“very entertaining, clear and wise” says The Times

Please click here to read Rod Liddle’s full review of A Fortunate Life:

Tuesday, June 9, 2009

Christine Adams Visits The Holt Bookshop

On Friday, June 19th, The Holt Bookshop welcomes you to join Christine Adams, from 6:30 p.m. onwards, as she talks about her fascinating new book A Lifetime in the Building: The Extraordinary Story of May Savidge and The House She Moved.

Tickets cost £5 and are redeemable against the cost of any book in stock on the night.

The Holt Bookshop is situated at 10 Appleyard, Holt, Norfolk, NR25 6AR. For more information, please call 01263 715858 or visit: http://holtbookshoponline.tbpcontrol.co.uk/tbp.direct/customeraccesscontrol/home.aspx?d=holtbookshoponline&s=C&r=10000334&ui=0&bc=0

A Book Depository Interview with Alwyn W. Turner

Click on this link to find out why Alwyn W. Turner felt compelled to write his most recent book Crisis? What Crisis? Britain in the 1970s:


The Sunday Times gives Janie Hampton's 'The Austerity Olympics' a glowing review

As described by Andrew Holgate of The Sunday Times, Janie Hampton's book on the 1948 Olympics is a 'delightfully brisk and impressively researched jog through the history of the London tournament'.

Janie Hampton: The Austerity Olympics: 1948/2012?: A Talk

On Saturday, June 20th, we invite you to join Janie Hampton, author of The Austerity Olympics, as she takes a look at the greatly successful 1948 ‘Ration Book Olympics’, hosted by post-war London in the midst of economic crisis. With the London 2012 Olympics fast approaching and many of us asking whether big budget plans really will prove to be money well spent, this talk promises to raise some interesting debate.

Tickets are priced at £9.50 and the talk is set to start at 10 a.m. at Kings Place, York Way, N1 9AG.

For more information, please call 0844 264 0321 or visit: http://www.thisislondon.co.uk/events/show-23611236-details/Janie+Hampton%3A+The+Austerity+Olympics%3A+1948/2012/%3A+Talk/showReview.do

Monday, June 8, 2009

June Releases

First on our list this month…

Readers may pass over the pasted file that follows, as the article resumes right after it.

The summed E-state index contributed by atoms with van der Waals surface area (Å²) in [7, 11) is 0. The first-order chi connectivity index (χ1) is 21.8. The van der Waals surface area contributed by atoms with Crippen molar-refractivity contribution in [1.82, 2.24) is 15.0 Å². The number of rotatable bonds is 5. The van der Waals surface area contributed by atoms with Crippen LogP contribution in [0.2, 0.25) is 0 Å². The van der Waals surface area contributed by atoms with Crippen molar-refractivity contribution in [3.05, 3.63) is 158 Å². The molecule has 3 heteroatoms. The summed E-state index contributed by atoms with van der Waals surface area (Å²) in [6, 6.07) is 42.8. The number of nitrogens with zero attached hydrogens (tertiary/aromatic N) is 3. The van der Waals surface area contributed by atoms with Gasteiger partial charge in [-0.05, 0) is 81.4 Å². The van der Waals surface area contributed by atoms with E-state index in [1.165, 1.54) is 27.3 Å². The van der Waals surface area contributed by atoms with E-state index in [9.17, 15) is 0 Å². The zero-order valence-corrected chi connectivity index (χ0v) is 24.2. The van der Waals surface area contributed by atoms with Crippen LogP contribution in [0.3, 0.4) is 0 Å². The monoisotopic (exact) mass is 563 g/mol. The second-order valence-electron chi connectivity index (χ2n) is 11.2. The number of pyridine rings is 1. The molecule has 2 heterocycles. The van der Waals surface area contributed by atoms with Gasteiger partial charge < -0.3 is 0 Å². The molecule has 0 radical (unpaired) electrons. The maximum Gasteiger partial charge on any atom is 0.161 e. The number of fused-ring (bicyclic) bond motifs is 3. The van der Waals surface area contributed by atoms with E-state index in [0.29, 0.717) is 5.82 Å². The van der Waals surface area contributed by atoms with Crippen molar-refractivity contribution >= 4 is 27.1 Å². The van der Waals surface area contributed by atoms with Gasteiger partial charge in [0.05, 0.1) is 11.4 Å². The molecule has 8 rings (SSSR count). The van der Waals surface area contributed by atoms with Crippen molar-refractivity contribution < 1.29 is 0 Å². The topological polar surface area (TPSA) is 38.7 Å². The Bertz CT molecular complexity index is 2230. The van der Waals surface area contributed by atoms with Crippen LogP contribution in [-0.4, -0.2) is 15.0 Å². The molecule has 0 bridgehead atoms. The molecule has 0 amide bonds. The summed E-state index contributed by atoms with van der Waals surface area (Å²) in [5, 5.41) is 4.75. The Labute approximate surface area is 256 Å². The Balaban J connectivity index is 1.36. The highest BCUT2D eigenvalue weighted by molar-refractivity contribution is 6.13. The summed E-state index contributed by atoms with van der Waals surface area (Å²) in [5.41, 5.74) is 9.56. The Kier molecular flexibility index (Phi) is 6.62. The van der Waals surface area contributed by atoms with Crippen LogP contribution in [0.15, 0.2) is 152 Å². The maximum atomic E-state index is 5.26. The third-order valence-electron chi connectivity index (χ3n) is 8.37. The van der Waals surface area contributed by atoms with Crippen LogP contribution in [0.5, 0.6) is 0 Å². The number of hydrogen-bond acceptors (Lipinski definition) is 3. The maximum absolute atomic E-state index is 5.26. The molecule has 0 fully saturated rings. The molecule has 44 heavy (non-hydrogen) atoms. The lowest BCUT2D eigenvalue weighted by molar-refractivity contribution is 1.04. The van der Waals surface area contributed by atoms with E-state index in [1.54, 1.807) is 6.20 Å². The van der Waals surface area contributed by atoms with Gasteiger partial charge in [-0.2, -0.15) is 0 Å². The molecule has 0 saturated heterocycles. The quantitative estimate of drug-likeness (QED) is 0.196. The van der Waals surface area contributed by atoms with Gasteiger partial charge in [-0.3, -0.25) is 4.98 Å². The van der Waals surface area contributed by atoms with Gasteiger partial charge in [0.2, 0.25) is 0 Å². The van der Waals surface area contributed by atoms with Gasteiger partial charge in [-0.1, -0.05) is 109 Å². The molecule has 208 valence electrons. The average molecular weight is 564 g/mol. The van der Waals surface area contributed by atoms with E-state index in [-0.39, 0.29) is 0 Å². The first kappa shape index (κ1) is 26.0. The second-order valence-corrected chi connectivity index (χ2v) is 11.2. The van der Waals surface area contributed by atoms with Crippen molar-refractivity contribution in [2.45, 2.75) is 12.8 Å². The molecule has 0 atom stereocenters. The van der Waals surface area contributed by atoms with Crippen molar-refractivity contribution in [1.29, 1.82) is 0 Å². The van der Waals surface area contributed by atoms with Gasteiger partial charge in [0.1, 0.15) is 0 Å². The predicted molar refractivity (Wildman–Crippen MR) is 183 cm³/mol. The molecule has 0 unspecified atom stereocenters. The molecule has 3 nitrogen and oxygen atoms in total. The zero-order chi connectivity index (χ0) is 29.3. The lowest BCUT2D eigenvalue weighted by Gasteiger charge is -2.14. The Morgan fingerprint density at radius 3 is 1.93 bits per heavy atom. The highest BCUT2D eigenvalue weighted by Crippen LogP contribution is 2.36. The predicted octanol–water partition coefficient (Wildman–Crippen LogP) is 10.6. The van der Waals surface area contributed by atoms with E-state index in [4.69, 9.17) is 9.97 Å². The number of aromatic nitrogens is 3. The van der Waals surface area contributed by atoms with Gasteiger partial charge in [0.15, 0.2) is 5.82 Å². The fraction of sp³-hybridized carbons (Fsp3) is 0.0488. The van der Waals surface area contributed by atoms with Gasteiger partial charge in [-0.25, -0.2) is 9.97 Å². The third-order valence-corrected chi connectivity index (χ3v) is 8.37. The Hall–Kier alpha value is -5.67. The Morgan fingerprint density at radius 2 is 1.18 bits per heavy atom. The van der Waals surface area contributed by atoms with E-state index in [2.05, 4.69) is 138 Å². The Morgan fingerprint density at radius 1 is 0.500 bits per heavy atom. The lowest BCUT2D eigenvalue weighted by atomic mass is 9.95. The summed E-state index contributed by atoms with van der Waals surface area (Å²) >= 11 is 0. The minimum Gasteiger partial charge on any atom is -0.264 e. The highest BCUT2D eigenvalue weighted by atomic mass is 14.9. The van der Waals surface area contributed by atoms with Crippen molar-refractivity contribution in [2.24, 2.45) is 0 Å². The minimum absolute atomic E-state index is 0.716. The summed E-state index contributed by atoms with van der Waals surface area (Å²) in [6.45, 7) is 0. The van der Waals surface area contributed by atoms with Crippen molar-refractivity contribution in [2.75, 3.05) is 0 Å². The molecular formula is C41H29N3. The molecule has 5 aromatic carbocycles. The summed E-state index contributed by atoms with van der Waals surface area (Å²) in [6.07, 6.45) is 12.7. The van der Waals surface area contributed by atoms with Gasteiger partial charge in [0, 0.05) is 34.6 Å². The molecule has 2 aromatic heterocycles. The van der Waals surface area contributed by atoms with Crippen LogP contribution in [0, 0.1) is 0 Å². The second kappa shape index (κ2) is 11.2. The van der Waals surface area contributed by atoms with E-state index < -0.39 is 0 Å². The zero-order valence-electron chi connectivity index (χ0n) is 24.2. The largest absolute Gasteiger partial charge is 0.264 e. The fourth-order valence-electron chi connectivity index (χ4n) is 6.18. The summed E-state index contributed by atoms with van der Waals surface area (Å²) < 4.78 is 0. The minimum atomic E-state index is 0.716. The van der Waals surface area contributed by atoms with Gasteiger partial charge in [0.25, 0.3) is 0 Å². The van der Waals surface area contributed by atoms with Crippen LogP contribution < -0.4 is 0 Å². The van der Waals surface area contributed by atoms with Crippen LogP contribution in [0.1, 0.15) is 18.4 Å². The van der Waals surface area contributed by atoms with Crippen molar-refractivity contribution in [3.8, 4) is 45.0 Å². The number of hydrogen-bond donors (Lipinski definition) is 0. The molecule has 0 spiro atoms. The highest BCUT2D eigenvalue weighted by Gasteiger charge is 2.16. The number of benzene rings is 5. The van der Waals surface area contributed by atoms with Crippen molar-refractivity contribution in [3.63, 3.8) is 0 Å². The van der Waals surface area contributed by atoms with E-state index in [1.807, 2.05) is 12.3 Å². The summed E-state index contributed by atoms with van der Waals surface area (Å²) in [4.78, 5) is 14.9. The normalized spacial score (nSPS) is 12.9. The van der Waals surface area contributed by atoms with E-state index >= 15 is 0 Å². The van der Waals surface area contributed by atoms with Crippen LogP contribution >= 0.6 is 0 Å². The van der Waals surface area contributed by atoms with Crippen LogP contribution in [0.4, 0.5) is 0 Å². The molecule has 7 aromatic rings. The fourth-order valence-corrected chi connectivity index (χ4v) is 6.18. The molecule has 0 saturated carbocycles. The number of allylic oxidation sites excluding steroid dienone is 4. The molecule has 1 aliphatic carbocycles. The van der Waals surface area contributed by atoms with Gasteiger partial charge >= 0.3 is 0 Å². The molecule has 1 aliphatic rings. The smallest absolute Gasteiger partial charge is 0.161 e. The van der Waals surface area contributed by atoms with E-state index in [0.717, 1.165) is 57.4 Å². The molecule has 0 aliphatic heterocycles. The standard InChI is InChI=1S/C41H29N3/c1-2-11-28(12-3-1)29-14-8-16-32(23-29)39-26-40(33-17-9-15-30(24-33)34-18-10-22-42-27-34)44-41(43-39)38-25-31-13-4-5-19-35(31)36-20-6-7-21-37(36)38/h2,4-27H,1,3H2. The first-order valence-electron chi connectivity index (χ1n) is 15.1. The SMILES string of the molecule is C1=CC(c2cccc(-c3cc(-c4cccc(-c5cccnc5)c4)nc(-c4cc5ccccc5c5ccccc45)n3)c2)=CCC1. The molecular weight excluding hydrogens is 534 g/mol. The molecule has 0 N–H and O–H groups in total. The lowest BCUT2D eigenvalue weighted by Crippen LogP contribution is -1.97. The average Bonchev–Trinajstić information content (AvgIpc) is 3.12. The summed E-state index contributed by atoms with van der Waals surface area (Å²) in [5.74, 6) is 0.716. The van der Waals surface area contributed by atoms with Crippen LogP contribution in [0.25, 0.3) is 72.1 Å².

A distinct original, Audrey Hepburn is perhaps best loved for her incomparable elegance, luminous beauty and inimitable sense of style. Out now in paperback, Pamela Clarke Keogh’s Audrey Style celebrates the life of this captivating star, whose trademark boyish figure, cropped hair and ballet slippers resonate still through the fashion world of today. Complete with first time interviews from those closest to her, this style biography features original sketches from leading fashion designers, such as Vera Wang, Manolo Blahnik and Alexander McQueen and over 90 colour and black-and-white photographs, many of which have never before been published. From the struggles of her early life to the complex relationship she shared with her mother, from her weight to her loves, Audrey Style reveals all that contributed towards Audrey’s transformation into one of the most memorable women of the 20th century.

Audrey Style is issued in paperback at £11.99 and is available at:
http://www.waterstones.com/waterstonesweb/displayProductDetails.do?sku=6690562 [Also available in hardback.]

Next, we have a tale of triumph from first-time author Christine Adams…

A Lifetime in the Building is the remarkable story of May Savidge, her compulsive hoarding and the home she single-handedly demolished and rebuilt at the age of 60. Inheriting the sadly dilapidated house upon Auntie May’s death 23 years later, Christine Adams and her family soon discover that, throughout her life, this extraordinary woman had carefully stored away every bus ticket, every sweet wrapper, every glamorous dress ever worn. Faced with the daunting task of having to rummage through this strange wealth of belongings piece by piece, Christine quickly finds herself plunged into a bygone world filled with heartbreak, heroism and hard-fought battles with bureaucracy. With an introduction by Paul Atterbury of the BBC’s Antiques Roadshow, this is the intriguing book of a woman’s quest to lay the ghost of her Auntie May and the house she built to rest.

A Lifetime in the Building is issued in hardback at £16.99 and is available at: http://www.waterstones.com/waterstonesweb/displayProductDetails.do?sku=6541510

And finally, our music titles for this month include…